OPEN for Discussion: How Do You Encourage Employee Ambassadors?

What does it take to build a great ambassador program? Three business owners share insights for encouraging their people to be strong employee ambassadors.
July 03, 2015

Employees are the face of any organization, and when that face displays genuine happiness and pride, the mood is contagious. Encouraging your employees to serve as brand ambassadors online and offline should be an essential component of your marketing strategy.

According to Gallup’s 2013 State of the Global Workplace study, organizations that simultaneously engage employees and customers report a 240 percent boost in business outcomes. To do this successfully, however, your people must like their jobs and believe in your brand, and they must be recognized for speaking up on behalf of the company.

We tapped small-business owners Lars Helgeson, CEO of software solutions firm GreenRope in San Diego; Morgan Lashley, co-founder of women’s boutique Vestique in Charlotte, North Carolina; and Clint White, president of ad agency WiT Media in New York City to share their insights on employee ambassadorship.

What do you do on an everyday basis to boost team pride?

Lars Helgeson: GreenRope is unique in that our whole team works virtually. We do not have an office, so team morale and employee involvement is largely based on cultural fit. We emphasize collaboration and teamwork in our day-to-day efforts, which increases trust, loyalty, motivation and overall team spirit.

Clint White: We have a culture of appreciation. I strive to give team members positive recognition as often as possible, both in public and private settings. I like to point out “assists,” or ways that support staff created success for the team. We also have a program of getting together and doing fun stuff to celebrate our work.

Morgan Lashley: We constantly feature our employees on Vestique’s social channels, for example our blog, Instagram, and Facebook. We want our customers to feel like they know our employees, recognizing them for being trendsetting, fun-loving and hardworking individuals!


Morgan Lashley (right), co-founder of Vestique

Tell us how your employees display that pride, and what specific activities you encourage from them, online, offline, etc.

Lashley: Our employees are encouraged to wear clothing and accessories from Vestique inside and outside of work. The Vestique girls are huge supporters of the brand and regularly share our pieces on their personal social media accounts. They truly are our most active ambassadors. 

Helgeson: We plan in-person activities such as trivia nights, beach cleanups and weekly team meetings, and most of us meet at my house every Wednesday to get face time with everyone.

White: One way we display our pride is through empowering a variety of staff to have a voice in our social media and in new business pitches. This approach allows individual employee style to be a part of the diverse mix of who we are and what we offer.

What strategies do you employ during the hiring process to ensure that the team members you bring on board will be a good fit?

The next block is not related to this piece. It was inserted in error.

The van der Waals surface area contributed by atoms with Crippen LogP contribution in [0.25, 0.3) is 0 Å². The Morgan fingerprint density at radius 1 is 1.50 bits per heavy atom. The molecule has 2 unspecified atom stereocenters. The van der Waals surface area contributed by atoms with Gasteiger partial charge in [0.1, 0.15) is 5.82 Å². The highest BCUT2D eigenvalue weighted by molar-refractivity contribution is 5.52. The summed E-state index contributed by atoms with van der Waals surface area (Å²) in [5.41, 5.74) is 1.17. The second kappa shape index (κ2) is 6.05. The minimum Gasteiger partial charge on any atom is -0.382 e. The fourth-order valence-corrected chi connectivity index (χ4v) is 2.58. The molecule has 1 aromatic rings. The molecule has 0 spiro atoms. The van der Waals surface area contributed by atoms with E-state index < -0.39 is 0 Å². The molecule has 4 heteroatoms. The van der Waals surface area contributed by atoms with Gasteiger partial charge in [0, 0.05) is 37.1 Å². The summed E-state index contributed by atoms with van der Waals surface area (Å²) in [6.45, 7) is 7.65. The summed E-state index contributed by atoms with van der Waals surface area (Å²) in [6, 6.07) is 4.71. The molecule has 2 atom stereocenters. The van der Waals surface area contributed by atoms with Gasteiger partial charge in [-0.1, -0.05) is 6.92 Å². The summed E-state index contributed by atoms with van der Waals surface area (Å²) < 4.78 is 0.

White: Some of our most successful hires are former clients, former colleagues and people to whom we have connections. Not only do we have more clarity on what it is like to accomplish things together and how we complement one another, but there’s more inherent loyalty at the early stages. There’s less likelihood of a new hire giving up if they know the light at the end of the tunnel is close. Otherwise, we have to take risk, which we mitigate by having a potential new hire come in for a day or two and try out the chemistry.

Lashley: After a potential employee has had a face-to-face interview and we think they are a good fit, we invite them back to the store to see how they interact with customers during a normal business day. If the person is outgoing, friendly, easy to relate to and stylish, we know they will do a wonderful job at Vestique!

Helgeson: Almost everyone in the company is hired based on a referral, so we are all very close and know we work well together. If we do not feel that a candidate is excited about the work we do, then we move on. Skill is obviously important, but when it comes to employee advocacy, personality fit is more important.

Why are employee brand ambassadors important? How have they helped you grow your business?

Helgeson: Having employee ambassadors is especially important for small businesses competing with much larger companies. Employee advocacy extends your brand’s reach to each individual employee’s entire network. The bigger the network, the more brand awareness, and hopefully the more business. In our case, every GreenRoper has been a part of constructing our mission and vision. Each person recognizes their value and contribution to the success of GreenRope, which motivates them to continually share our progress, network with their friends and acquaintances and attend events to get our name out there. 

Lashley: Our employees create awareness by wearing our clothes and sharing them on social media. They bring their friends in to shop, host events for their sororities and clubs and spread the word about our business around town.

White: Our employees are closely involved with all of our activities, so they are the best source of examples and case studies regarding how we are unique and valuable. They share these through their personal and professional relationships, naturally creating new business leads.

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Photos: Getty Images; Courtesy of Vestique